“These discs around young stars are the birthplaces of planets, but so far only a handful of observations have detected hints of baby planets in them,” said Miriam Keppler in a statement. She is an MPIA doctoral student and the first author of the research publication

“The problem is that until now, most of these planet candidates could just have been features in the disc,” she said.

Image of PDS 70b, discovered by the European Southern Observatory’s Very Large Telescope (VLT) in Chile using its planet-finding instrument, SPHERE

Image of PDS 70b, discovered by the European Southern Observatory's Very Large Telescope (VLT) in Chile using its planet-finding instrument, SPHERE
Image of PDS 70b, discovered by the European Southern Observatory’s Very Large Telescope (VLT) in Chile using its planet-finding instrument, SPHERE

MPIA director and senior author of the study Professor Thomas Henning said in a statement that the discovery is the culmination of a “long-cherished dream” of being able to identify and research planets at the time of their creation.

“After ten years of developing new powerful astronomical instruments such as SPHERE, this discovery shows us that we are finally able to find and study planets at the time of their formation. That is the fulfillment of a long-cherished dream,” Professor Henning said.

There is, however, another theory on what the researchers are calling the birth of a new planet – that it could well be an older planet of gas and dust, formed nearer to the center of the circumstellar disk and flung outwards to where the scientists are seeing it now.

“It’s a scenario we still can’t rule out completely,” said first author Dr. Sascha Quanz of ETH Zurich – Institute for Particle Physics and Astrophysics.

”But it’s much less likely than our explanation, which suggests that what we’re seeing is the birth of a planet,” added Quanz.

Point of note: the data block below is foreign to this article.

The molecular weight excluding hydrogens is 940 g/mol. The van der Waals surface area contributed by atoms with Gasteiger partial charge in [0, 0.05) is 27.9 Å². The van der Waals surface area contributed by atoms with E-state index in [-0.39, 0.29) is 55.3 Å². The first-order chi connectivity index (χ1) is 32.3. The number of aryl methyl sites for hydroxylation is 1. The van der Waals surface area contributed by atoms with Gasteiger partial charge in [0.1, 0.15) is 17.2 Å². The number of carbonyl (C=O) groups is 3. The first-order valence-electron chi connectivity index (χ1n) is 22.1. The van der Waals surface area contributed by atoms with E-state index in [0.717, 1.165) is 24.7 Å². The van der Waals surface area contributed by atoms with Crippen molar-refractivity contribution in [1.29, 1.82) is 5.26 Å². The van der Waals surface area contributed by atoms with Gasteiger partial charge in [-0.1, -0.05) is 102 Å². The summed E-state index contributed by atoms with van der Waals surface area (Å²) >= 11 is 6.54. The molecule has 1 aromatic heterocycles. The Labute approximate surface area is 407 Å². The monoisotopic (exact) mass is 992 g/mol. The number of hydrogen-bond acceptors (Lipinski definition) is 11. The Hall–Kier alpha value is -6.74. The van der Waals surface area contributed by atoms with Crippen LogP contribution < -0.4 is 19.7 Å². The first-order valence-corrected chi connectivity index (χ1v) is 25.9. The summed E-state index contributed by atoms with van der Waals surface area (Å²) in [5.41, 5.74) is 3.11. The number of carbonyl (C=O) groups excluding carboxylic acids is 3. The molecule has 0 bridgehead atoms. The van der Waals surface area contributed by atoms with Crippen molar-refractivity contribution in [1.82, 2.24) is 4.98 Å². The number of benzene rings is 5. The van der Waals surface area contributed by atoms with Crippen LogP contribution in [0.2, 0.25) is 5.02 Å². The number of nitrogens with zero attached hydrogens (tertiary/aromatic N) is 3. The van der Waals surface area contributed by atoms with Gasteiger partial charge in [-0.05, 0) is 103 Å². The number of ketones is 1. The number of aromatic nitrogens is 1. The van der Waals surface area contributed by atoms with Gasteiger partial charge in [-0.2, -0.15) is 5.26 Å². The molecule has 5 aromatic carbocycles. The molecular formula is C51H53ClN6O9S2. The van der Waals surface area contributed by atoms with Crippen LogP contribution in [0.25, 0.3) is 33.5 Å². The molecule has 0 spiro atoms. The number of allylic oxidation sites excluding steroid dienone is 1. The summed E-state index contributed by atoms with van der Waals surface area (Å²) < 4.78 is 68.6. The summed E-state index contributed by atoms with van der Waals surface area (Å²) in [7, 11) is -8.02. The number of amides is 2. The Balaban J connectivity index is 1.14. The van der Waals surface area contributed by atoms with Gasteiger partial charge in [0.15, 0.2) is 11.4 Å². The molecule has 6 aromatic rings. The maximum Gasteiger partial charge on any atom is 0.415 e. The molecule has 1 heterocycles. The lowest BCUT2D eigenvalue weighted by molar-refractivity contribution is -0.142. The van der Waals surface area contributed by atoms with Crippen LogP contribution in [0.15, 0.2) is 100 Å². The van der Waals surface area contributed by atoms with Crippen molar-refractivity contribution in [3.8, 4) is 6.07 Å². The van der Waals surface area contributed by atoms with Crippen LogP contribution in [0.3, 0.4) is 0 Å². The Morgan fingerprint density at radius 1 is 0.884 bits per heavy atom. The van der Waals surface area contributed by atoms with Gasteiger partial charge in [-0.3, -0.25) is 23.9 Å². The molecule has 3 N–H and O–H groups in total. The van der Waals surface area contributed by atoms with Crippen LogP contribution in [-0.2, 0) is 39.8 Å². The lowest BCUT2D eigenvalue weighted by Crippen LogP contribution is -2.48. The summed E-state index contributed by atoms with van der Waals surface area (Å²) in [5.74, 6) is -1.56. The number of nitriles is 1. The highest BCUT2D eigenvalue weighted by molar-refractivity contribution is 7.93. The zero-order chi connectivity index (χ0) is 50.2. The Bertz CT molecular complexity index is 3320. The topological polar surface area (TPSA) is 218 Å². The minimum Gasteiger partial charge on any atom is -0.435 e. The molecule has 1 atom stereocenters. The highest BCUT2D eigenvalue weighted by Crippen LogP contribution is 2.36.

This alternative theory – however much remote its possibility of being the correct explanation – is what makes the data compiled by VLT and SPHERE much more significant.

It means that scientists can now work on finding a way to track the planet’s precise trajectory from its origin near the circumstellar core to where it is now – if that’s what actually happened.

However, if a link between the two points cannot be determined, the new planet theory could well prove to be the correct one, which, in any case, the scientists are considering as the more likely explanation of the two.

Characterizing a young planet is a “long-lasting and careful process,” said André Muller – one of the authors of the study. “We worked for at least a year on it on a daily basis.”

The new study has also put paid to the theory that the signal could have been coming from a background source and not from just outside the perimeter of the circumstellar disk.

Based on the invaluable data collected, scientists are now almost convinced that the origin of the signal is indeed the disk.

“The best explanation for the observed phenomena is that a new planet is actually in the process of formation, embedded in the disk surrounding its parent star,” concludes the study.